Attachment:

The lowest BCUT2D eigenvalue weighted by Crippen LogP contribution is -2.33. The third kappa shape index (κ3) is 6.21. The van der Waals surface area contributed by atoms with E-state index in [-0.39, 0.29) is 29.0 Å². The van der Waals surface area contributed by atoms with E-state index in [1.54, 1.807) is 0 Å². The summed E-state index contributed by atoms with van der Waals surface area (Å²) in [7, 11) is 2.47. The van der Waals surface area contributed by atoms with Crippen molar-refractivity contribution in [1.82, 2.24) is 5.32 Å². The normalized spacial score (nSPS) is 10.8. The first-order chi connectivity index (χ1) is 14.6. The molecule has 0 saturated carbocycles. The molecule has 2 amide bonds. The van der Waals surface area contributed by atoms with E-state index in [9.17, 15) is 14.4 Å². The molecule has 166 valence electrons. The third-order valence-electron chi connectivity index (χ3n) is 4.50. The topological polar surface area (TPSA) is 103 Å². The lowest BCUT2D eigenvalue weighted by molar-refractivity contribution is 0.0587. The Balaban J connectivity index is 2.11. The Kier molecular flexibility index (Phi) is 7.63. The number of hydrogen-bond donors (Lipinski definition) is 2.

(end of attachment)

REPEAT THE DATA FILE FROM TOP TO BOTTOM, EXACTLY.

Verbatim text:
The lowest BCUT2D eigenvalue weighted by Crippen LogP contribution is -2.33. The third kappa shape index (κ3) is 6.21. The van der Waals surface area contributed by atoms with E-state index in [-0.39, 0.29) is 29.0 Å². The van der Waals surface area contributed by atoms with E-state index in [1.54, 1.807) is 0 Å². The summed E-state index contributed by atoms with van der Waals surface area (Å²) in [7, 11) is 2.47. The van der Waals surface area contributed by atoms with Crippen molar-refractivity contribution in [1.82, 2.24) is 5.32 Å². The normalized spacial score (nSPS) is 10.8. The first-order chi connectivity index (χ1) is 14.6. The molecule has 0 saturated carbocycles. The molecule has 2 amide bonds. The van der Waals surface area contributed by atoms with E-state index in [9.17, 15) is 14.4 Å². The molecule has 166 valence electrons. The third-order valence-electron chi connectivity index (χ3n) is 4.50. The topological polar surface area (TPSA) is 103 Å². The lowest BCUT2D eigenvalue weighted by molar-refractivity contribution is 0.0587. The Balaban J connectivity index is 2.11. The Kier molecular flexibility index (Phi) is 7.63. The number of hydrogen-bond donors (Lipinski definition) is 2.